1. There is an obvious mistake in the question of law sent up by the Tribunal. The question of law, as corrected, reads as under :
'Whether, on the facts and in the circumstances of the case, the payment made by the assessee to the Indian Cotton Mills Federation of Rs. 1,23,500 and Rs. 39,300 in the assessment years 1969-70 and 1970-71, respectively, were proper business expenditure admissible under section 37 of the Income-tax Act, 1961 ?'
2. The assessee owns a textile mill in Coimbatore. It is also a member of an association of textile manufactures called the Indian Cotton Mills Federation, Bombay. The assessee manufactures higher counts of yarn and textiles made of higher counts. These manufactured articles could be made only from the yarn made out or imported cotton, described in the trade as 'global' cotton. The Indian Cotton Mills Federation acts as a canalising agency and as a cartel for the import of foreign cotton. The allotment of import entitlement by the Federation to the member-mills is on the basis of the number of spindles working on higher counts in each mill. Under the scheme of canalising of imports through the Federation, each mill has to give a guarantee at the rate of Rs. 100 per bale of cotton for the quantity of foreign cotton which they agreed to obtain by way of import. As and when import quotas of foreign cotton are announced, they would be distributed to individual mills according to the allotments based on their spindlage. In the even of any unit rejecting the allotment falling to its share, it would have to forfeit the guarantee amount of Rs. 100 per bale.
3. It is quite apparent that the readiness and willingness of the mills to import foreign cotton would depend upon their chances of marketing the products which are spun and manufactured out of such cotton at an economic price. It would, under certain circumstances, be costlier for a mill to import foreign cotton utilising the quotas from the Indian Cotton Mill Federation, that to forfeit the guarantee amount of Rs. 100 per bale. That would depend upon the particular market conditions for higher count textiles and the financial capacity of the mills to utilise and lift the quota of imported cotton at the prices prevalent.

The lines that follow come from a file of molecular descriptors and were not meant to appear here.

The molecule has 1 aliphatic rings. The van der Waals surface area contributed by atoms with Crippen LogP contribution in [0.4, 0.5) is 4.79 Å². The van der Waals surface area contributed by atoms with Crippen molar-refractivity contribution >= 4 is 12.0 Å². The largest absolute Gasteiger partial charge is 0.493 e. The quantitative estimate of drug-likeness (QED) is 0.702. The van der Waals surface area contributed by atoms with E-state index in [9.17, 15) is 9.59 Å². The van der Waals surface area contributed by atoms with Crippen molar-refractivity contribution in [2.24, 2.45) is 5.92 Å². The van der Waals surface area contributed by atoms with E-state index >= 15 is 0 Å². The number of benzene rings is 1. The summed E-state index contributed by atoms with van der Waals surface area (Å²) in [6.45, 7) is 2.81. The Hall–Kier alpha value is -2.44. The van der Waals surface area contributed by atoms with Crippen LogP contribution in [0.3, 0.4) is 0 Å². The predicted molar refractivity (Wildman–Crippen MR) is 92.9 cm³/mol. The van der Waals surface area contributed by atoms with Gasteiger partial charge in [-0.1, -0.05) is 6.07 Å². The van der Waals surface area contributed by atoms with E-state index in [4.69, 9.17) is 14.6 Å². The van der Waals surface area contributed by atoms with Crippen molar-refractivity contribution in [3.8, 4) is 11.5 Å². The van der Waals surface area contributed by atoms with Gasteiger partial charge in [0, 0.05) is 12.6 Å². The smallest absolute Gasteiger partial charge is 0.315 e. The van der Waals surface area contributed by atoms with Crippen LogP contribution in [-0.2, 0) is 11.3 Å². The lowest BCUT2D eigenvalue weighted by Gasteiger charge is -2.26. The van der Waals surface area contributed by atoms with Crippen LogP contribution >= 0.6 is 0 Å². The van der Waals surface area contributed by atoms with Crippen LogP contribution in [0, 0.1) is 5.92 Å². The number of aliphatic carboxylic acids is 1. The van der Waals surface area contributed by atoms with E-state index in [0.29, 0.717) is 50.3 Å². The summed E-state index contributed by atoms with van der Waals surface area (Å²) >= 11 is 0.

4. During the accounting years relevant to the assessment years 1969-70 and 1970-71, the assessee-company did not utilise its right to import foreign cotton and thereby forfeited the guarantee amounts which it had already deposited with the Indian Cotton Mills Federation. The amounts so forfeited were Rs. 1,23,500 and Rs. 39,300, respectively, for the two years. The question which arose in the assessment proceedings was whether the write-off of these amounts by the assessee in its profit and loss account could be allowed in the computation of its profits under the head 'Business'. The ITO disallowed the claim. The matter came before the Tribunal in appeal. It was urged before the Tribunal by the department that the forfeiture of the guarantee amount with the Indian Cotton Mills Federation amounted to a penalty and, in that view, there can be no deduction in respect of the write-off of the said amount. The Tribunal, however, did not regard the giving up of the guarantee amounts as a penalty. They took the view that at best it could only be a breach of contract. For coming to this conclusion, the Tribunal relied on an earlier order of theirs in a different assessee's case.